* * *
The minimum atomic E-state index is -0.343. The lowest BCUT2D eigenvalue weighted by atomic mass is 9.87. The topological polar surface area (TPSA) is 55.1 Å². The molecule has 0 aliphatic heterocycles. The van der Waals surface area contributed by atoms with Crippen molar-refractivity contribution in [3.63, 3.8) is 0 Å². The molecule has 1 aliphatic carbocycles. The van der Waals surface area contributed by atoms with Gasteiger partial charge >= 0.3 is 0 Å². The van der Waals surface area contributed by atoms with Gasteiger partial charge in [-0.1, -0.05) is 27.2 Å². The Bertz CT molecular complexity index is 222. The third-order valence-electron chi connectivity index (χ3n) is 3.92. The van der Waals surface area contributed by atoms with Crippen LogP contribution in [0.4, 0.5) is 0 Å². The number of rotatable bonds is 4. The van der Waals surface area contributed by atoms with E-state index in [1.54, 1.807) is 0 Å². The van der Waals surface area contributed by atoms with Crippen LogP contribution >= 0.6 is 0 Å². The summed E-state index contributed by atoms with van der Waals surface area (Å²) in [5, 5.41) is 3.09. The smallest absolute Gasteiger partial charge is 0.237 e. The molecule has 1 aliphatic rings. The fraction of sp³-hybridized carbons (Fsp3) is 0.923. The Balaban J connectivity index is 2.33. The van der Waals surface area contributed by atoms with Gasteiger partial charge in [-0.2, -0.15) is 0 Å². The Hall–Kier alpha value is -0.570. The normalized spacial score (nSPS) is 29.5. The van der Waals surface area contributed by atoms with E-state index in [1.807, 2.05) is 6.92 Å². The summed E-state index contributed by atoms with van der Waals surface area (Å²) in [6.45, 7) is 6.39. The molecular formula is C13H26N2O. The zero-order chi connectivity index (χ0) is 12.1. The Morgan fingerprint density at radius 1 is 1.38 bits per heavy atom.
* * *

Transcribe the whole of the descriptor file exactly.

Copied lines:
The minimum atomic E-state index is -0.343. The lowest BCUT2D eigenvalue weighted by atomic mass is 9.87. The topological polar surface area (TPSA) is 55.1 Å². The molecule has 0 aliphatic heterocycles. The van der Waals surface area contributed by atoms with Crippen molar-refractivity contribution in [3.63, 3.8) is 0 Å². The molecule has 1 aliphatic carbocycles. The van der Waals surface area contributed by atoms with Gasteiger partial charge >= 0.3 is 0 Å². The van der Waals surface area contributed by atoms with Gasteiger partial charge in [-0.1, -0.05) is 27.2 Å². The Bertz CT molecular complexity index is 222. The third-order valence-electron chi connectivity index (χ3n) is 3.92. The van der Waals surface area contributed by atoms with Crippen LogP contribution in [0.4, 0.5) is 0 Å². The number of rotatable bonds is 4. The van der Waals surface area contributed by atoms with E-state index in [1.54, 1.807) is 0 Å². The van der Waals surface area contributed by atoms with Crippen LogP contribution >= 0.6 is 0 Å². The summed E-state index contributed by atoms with van der Waals surface area (Å²) in [5, 5.41) is 3.09. The smallest absolute Gasteiger partial charge is 0.237 e. The molecule has 1 aliphatic rings. The fraction of sp³-hybridized carbons (Fsp3) is 0.923. The Balaban J connectivity index is 2.33. The van der Waals surface area contributed by atoms with Gasteiger partial charge in [-0.2, -0.15) is 0 Å². The Hall–Kier alpha value is -0.570. The normalized spacial score (nSPS) is 29.5. The van der Waals surface area contributed by atoms with E-state index in [1.807, 2.05) is 6.92 Å². The summed E-state index contributed by atoms with van der Waals surface area (Å²) in [6.45, 7) is 6.39. The molecular formula is C13H26N2O. The zero-order chi connectivity index (χ0) is 12.1. The Morgan fingerprint density at radius 1 is 1.38 bits per heavy atom.